Powering down the Savannah River. Source: Facebook.

Continued from Part One.

With fuel tanks full, we still had another night of camping on the river and a half-day’s travel to Savannah.

As planned, we left the spare gas cans behind for refueling on the way back upriver.

I found the second day to be a tiring one, so, as soon as we were back on the river, I started looking for a campsite for the night. This time, it turned out to be on a large sandbar on the north shore of the river. The thick forest behind the open sandbar was almost jungle-like. This time, I made the boys help set up camp and gather firewood for the night before going exploring.

We still had a few hours of daylight, so I decided I would try a little fishing. The rods and reels I had brought were rigged for bass fishing with a light test line. This was not a fishing trip, so my gear was really not suited for the large catfish I had heard stories about being pulled from this river.

Mudflats along the Savannah River. Source: Facebook.

I stood at the water’s edge casting various lures and enjoying the late afternoon fall sunshine. The river current was slow and the sparkle of the sun mesmerizing. I soon found myself almost automatically casting and not really paying much attention, when the boys came running back with tales of a graveyard they had discovered. They had climbed a high bluff back in the woods, when they found themselves in a graveyard. I think it had spooked them a bit, and they had returned to be sure I was still there.

I had been enjoying the quiet, so I sent them off with instructions to find the oldest date on the gravestones — followed by the always automatic, “Be careful and don’t stay too long.” They were off.

Supper that night was a simple, but fun, weenie roast. The night was cool and just being around a campfire felt good. Earlier, as I was getting the hot dogs from the cooler, I decided to sacrifice one as bait for a catfish. I put a larger hook and a couple of heavy lead weights on the line and added half of a hot dog. Catfish are bottom feeders, so I just sent the dog, hook and weights flying to the center of the river to sink to the bottom — and waited. After setting the drag to allow the line to slowly play out if taken by a fish, the rod was left unattended in a rod holder on the boat.

After enjoying my second hotdog, I took a lantern to check, and, sure enough, the line was slowly playing out. I set the hook with a jerk and could immediately feel something pulling back. I called for the boys and started reeling. About half of the line had been taken. There was something a bit scary about knowing there was something on the other end of the line in a dark river miles from nowhere. I played on this with the boys. Was it a monster catfish, an alligator, an eel or an unknown creature? The line snapped, so we’ll never know.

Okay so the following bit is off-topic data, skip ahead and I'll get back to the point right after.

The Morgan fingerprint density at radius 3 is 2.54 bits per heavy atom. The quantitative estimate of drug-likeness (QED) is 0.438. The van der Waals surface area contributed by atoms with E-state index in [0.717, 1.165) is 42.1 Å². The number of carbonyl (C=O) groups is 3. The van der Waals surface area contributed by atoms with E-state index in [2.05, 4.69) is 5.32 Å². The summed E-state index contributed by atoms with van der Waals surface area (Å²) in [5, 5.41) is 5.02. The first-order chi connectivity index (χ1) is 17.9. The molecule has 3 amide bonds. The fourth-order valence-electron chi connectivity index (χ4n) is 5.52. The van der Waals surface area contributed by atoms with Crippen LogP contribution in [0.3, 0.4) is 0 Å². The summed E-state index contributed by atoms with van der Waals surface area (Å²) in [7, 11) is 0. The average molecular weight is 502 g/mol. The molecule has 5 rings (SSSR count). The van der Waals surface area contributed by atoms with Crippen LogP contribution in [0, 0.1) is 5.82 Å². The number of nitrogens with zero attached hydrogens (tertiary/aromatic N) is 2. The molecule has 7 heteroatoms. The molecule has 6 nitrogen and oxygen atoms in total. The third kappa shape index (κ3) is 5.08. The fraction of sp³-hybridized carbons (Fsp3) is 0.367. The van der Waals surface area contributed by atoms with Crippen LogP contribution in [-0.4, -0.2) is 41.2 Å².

The next morning we woke up to what sounded like a war had broken out. It was duck season and the early morning hunters were blasting away. Later that morning, we motored into the lower reaches of the river where it spread out, and the channel became hard to follow. Before I knew it, we were in what must have been an old rice paddy, and had run aground. The motor shut down, and the boys gave me a frightened look. I was able to raise the motor and we poled our way back to the channel where the motor started, but would run at only about half-speed.

Crowded channel marker. Source: Wikipedia.org.

It wasn’t long, as we limped downstream, before we started seeing new channel markers, and, for the first time in two days, I knew exactly where we were. Using navigation charts, I could get us to a marina.

I had planned all along to spend a night in a Savannah hotel where Peter’s father would pick him up. We left the boat to be checked out, and were soon enjoying showers and even room service.

It was Robert Burns who wrote: “The best-laid plans of mice and men often go awry.” The next morning proved that to be true. The marina called to say that in running aground, sand had been sucked into the motor and parts would need to be ordered and replaced. The really bad news was that this could take a week or more.

There we were, over 300 miles from home, in Savannah, with a wounded boat and my Jeep in a parking lot — in Augusta.

A trip back upriver was now impossible. Madison never said so, but I would bet he was saying to himself, “That’s just fine with me. Get me back to McDonalds, the radio and my bed.”

I rented a car and went to the marina where we loaded all our gear from boat to car — then off to Augusta,130 miles away. Transferred everything from the rental car to the Jeep, turned in the rental car, got a ride back to the Jeep, and off to Highlands — another 170 miles and home. Thank God for credit cards.

The trip that was meant to be an adventure and learning experience had turned into an exercise in problem-solving.

Two weeks later, with an empty trailer in tow, I returned to Savannah to reclaim our boat. I did not even think about retrieving those gas cans we left in that man’s yard, but I have often wondered what he must have thought when we never returned.


Bill Minus lives in Chestertown, Maryland where he writes about his observations and memories.